“Everyone is called to ministry; only some are pastors or staff of a church.”
— Dr. Tim Bruster
From tireless advocacy for people living with physical challenges to a career spent teaching students who otherwise would miss out on the opportunity for education, longtime church member and lay leader Joan Gaspard sets a high standard for compassion, commitment, and creative involvement with issues and opportunities she feels called to pursue. “Joan has clearly experienced a call to ministry to and with people in need of advocacy,” says Dr. Tim Bruster, FUMCFW Senior Pastor. “She passionately lives out her calling through her vocation as a teacher, her lay leadership in the United Methodist Church, and in all kinds of other ways and opportunities woven throughout her life.”
On September 11 at the interdenominational luncheon and program on World Peace and Human Rights held at Crowley UMC, Joan Gaspard received the Human Rights Award presented by Church Women United. This award recognizes individuals doing outstanding work in the field of human rights; awardees are not always in the public eye, but they are consistent in their high regard for the dignity of others.
Being an ardent and persistent advocate for people living with physical challenges is a lifelong passion for Joan. With a Master’s Degree in Special Education, she served as a homebound teacher for H-E-B ISD for 46 years, retiring in 2015 with the first-ever service pin awarded for 45 years of service. “I thought I was in trouble when the superintendent called me into her office before the banquet,” Joan laughs. “I couldn’t imagine why she wanted to talk to me. She wanted to tell me about the pin!” Joan spent her career with HEB teaching homebound students — children and teenagers who are critically ill or have a health issue, whether permanent or temporary, that keeps them out of the classroom for four weeks or more. Homebound teachers are unique in that they teach all subjects and all grade levels: they might teach a 4th grader in the morning and then a high school senior in the afternoon — and must be prepared to teach each student’s full academic schedule.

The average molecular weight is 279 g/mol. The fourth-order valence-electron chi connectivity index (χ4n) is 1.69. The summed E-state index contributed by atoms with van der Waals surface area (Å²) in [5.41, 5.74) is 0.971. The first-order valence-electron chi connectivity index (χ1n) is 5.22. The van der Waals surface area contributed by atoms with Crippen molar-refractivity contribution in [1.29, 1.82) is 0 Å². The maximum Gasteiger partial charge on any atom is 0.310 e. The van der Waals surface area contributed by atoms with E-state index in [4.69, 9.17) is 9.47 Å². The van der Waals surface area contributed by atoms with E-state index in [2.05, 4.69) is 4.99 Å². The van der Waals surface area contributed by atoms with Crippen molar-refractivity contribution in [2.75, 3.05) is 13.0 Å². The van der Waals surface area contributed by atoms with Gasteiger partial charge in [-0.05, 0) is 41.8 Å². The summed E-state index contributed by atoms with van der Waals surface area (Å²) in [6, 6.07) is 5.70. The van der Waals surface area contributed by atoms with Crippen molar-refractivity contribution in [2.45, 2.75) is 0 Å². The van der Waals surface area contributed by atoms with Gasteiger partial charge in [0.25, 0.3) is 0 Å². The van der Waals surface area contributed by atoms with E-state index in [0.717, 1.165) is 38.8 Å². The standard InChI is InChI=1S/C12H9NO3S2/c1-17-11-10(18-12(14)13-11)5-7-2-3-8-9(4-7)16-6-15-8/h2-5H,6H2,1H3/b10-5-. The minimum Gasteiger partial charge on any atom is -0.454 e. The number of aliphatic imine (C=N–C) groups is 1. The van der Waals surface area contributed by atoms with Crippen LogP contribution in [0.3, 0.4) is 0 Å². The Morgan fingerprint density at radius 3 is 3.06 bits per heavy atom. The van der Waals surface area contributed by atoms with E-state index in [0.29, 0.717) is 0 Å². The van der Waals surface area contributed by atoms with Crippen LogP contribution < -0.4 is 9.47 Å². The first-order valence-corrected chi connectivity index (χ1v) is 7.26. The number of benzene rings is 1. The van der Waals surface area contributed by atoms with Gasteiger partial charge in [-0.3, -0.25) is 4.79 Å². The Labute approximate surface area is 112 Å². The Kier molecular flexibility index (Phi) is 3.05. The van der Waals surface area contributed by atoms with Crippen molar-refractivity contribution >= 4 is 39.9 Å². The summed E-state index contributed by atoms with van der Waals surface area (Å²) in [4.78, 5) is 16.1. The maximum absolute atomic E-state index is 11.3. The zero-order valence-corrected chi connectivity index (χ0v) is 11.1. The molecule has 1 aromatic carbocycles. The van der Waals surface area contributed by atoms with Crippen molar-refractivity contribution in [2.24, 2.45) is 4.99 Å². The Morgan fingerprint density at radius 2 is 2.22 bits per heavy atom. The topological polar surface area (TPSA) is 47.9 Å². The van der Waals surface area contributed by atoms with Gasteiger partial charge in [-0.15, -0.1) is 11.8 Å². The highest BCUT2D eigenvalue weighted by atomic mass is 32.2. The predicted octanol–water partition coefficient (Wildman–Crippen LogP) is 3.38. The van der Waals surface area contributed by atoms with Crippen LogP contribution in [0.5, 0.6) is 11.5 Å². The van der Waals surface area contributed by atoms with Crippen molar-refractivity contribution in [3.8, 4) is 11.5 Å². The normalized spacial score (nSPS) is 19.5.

The passion Joan brought to her profession also fueled her commitment to advocacy in United Methodist churches throughout Central Texas. For 15 years, as chair of the Central Texas Committee on Disabilities, Joan provided free accessibility audits for church leaders who wanted to remove architectural barriers and provide opportunities for worship, service, and leadership with persons whose disabilities had prevented participation in their church. She has also provided training for individual churches or groups of churches, demonstrating creative ways to remove barriers at low cost or no cost to the church. Leading cooperative effort among United Methodist churches in Central Texas to provide an adaptive and assistive equipment bank for persons with disabilities, Joan helped pastors and laypersons involved in caring ministries to obtain equipment, free of charge, for short-term or permanent use by disabled parishioners.